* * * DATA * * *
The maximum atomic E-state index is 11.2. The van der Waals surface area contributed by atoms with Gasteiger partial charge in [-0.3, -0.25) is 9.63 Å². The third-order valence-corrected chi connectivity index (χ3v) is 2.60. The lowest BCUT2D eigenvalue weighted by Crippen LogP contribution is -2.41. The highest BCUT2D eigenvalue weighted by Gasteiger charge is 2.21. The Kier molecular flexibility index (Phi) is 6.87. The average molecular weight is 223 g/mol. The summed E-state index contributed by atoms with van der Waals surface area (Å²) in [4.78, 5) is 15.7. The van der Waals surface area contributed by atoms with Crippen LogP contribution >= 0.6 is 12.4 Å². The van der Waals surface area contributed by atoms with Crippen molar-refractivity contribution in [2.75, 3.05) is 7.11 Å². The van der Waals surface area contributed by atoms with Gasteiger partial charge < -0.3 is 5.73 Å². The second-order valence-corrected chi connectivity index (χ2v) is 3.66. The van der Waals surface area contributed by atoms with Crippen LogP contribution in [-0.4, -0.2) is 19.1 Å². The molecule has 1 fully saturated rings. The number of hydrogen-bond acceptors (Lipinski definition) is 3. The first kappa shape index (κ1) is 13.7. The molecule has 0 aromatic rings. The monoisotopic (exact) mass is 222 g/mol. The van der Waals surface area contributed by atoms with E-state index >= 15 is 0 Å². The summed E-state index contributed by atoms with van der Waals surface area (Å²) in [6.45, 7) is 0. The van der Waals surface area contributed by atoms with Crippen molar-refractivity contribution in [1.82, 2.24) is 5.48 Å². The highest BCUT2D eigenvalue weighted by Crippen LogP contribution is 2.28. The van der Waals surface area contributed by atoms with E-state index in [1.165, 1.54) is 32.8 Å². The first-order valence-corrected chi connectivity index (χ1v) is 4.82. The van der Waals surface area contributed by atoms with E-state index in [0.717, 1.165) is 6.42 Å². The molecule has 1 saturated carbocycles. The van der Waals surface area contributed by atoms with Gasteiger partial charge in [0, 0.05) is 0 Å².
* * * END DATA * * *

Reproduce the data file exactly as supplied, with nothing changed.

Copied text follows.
The maximum atomic E-state index is 11.2. The van der Waals surface area contributed by atoms with Gasteiger partial charge in [-0.3, -0.25) is 9.63 Å². The third-order valence-corrected chi connectivity index (χ3v) is 2.60. The lowest BCUT2D eigenvalue weighted by Crippen LogP contribution is -2.41. The highest BCUT2D eigenvalue weighted by Gasteiger charge is 2.21. The Kier molecular flexibility index (Phi) is 6.87. The average molecular weight is 223 g/mol. The summed E-state index contributed by atoms with van der Waals surface area (Å²) in [4.78, 5) is 15.7. The van der Waals surface area contributed by atoms with Crippen LogP contribution >= 0.6 is 12.4 Å². The van der Waals surface area contributed by atoms with Crippen molar-refractivity contribution in [2.75, 3.05) is 7.11 Å². The van der Waals surface area contributed by atoms with Gasteiger partial charge < -0.3 is 5.73 Å². The second-order valence-corrected chi connectivity index (χ2v) is 3.66. The van der Waals surface area contributed by atoms with Crippen LogP contribution in [-0.4, -0.2) is 19.1 Å². The molecule has 1 fully saturated rings. The number of hydrogen-bond acceptors (Lipinski definition) is 3. The first kappa shape index (κ1) is 13.7. The molecule has 0 aromatic rings. The monoisotopic (exact) mass is 222 g/mol. The van der Waals surface area contributed by atoms with E-state index >= 15 is 0 Å². The summed E-state index contributed by atoms with van der Waals surface area (Å²) in [6.45, 7) is 0. The van der Waals surface area contributed by atoms with Crippen molar-refractivity contribution in [1.82, 2.24) is 5.48 Å². The highest BCUT2D eigenvalue weighted by Crippen LogP contribution is 2.28. The van der Waals surface area contributed by atoms with E-state index in [1.165, 1.54) is 32.8 Å². The first-order valence-corrected chi connectivity index (χ1v) is 4.82. The van der Waals surface area contributed by atoms with E-state index in [0.717, 1.165) is 6.42 Å². The molecule has 1 saturated carbocycles. The van der Waals surface area contributed by atoms with Gasteiger partial charge in [0, 0.05) is 0 Å².